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The lost vacation

Aug 26, 2002  •  Post A Comment

This was going to be a real vacation; i.e., no TV. Such was my vow. A lifetime of vow-breaking, however, told me that it wouldn’t be easy. I would be tempted. I would be entreated. I would hear the siren song in the night-Connie Chung doing an interview on CNN, Robert Osborne introducing an old Preston Sturges movie on TCM, Ted Koppel pumping a congressman on ABC, that fat guy with the beard selling cleanser made from orange peels on-well, you name it. That screaming idiot is on all the networks all the time.
And I’m not even that big a fan of Preston Sturges. Of course Connie Chung is something else again-that Circe, that temptress, that bedevil’r of men’s souls! Not to mention (though we will) all the other minor myriad enticements: The Game Show Channel and its mercilessly beckoning “Hollywood Squares” reruns-with Paul Lynde miraculously resurrected and presiding again from the center cubicle! The fellow on PBS who tells you a spittoon you found in the attic is worth four grand. The husband and wife who get cozy with crocodiles on cable. Martin Short as Jiminy Glick. Quick-click!
Absolutely not. Positively not. I wasn’t giving in to any of them. I was going to be on Martha’s Vineyard with good friends and my beautiful brilliant godchildren and 10 million spiders and I was not going to succumb, not even if Mel Brooks, Totie Fields and Soupy Sales turned up in Squares adjoining Lynde’s. And it’s been known to happen.
I remembered that old “Twilight Zone” about the compulsive gambler who finally tears himself away from the casino and goes back upstairs to his hotel room and-and darned if one of them slot machines doesn’t follow him, a-blinkin’ and a-clinkin’ and beckoning him back. “Play me, play me.” “Watch me, watch me.”
TV was a bottle of rye and I-I was Ray Milland.
No cable, no problem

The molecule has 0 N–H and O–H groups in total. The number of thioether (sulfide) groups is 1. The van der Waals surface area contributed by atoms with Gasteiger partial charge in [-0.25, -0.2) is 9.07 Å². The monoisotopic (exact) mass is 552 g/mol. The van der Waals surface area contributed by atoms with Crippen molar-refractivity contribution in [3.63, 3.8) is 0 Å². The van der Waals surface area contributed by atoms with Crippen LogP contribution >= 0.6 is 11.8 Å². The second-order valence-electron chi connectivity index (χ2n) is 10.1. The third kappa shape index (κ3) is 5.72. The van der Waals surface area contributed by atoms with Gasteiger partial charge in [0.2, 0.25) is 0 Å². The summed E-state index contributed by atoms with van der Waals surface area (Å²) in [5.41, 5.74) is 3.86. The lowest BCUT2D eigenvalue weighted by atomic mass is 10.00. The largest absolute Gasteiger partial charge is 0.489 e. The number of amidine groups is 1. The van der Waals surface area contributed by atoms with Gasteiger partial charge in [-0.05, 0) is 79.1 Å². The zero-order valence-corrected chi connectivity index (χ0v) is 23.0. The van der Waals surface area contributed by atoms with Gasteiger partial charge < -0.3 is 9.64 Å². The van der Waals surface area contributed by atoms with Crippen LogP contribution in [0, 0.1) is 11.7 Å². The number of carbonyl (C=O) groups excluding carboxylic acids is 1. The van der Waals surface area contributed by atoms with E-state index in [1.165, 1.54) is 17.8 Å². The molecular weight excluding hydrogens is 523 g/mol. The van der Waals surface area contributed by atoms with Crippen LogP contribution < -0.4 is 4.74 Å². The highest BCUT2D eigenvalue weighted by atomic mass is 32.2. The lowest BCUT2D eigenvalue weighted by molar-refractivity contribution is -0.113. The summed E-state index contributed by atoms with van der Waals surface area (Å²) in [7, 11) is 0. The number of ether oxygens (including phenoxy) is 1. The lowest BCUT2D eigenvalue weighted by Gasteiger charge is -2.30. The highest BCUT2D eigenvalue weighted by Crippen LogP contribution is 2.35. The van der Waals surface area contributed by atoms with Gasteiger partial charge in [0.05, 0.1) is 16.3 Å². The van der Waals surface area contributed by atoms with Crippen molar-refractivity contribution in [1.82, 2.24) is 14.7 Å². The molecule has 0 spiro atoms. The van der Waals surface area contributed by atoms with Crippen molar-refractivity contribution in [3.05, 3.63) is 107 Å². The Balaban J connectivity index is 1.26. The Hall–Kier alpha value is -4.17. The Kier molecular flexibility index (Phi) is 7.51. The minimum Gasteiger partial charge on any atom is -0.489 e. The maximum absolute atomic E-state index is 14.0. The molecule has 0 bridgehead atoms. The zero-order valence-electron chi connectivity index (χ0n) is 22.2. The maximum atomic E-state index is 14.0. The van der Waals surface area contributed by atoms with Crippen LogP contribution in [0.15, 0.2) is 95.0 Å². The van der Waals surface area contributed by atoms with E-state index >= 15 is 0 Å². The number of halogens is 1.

Lucky break: It turns out the house we rented had a clunky old 19-incher with no cable and only five or six channels and two of those were in Spanish. Hey, no problemo! I could do the time standing on my head. I wasn’t going to have the TV dt’s. I wasn’t going to see bats eating mice in holes in the wall.
But-what if there were withdrawal symptoms? What if I looked at my friend Jim and imagined a coconut conking him on the head, and started calling him Gilligan?! Or even “little buddy”?! What if I woke up in the middle of the night shrieking in agony for a Top Ten fix? Or was even willing to settle for one of those lame “Jaywalking” bits?!
Pish tosh. Splish splash. None of that happened, nor anything like it.
One day without television: I felt sorta funny. Two days without television: I felt slightly tipsy. Three days without television: I felt a little bit country, a little bit rock ‘n’ roll. Four days without television: Nirvana, and I don’t mean visions of Kurt Cobain shooting up. My mind was clear, not numb. The air seemed sweeter-or at least I started noticing there is such a thing as air. Also a sky, and trees, and grass, and good clean dirt, and that terribly civilized human invention, The Morning Paper.
It really told me all I needed to know and more than I wanted to know. I was in no danger of Media Intake Overload (MIO). My sensory receptors were at peace. I was taking information manually, not intravenously. And loving it. It felt wonderful.
Those headaches, those dizzy spells, those spots before my eyes? All those things went away once I escaped the torture of the ticker-tape news crawl. Man was not meant to live by bread alone, no, but even more, he was not meant to look at a moving picture up here and simultaneously read a running news wire down there.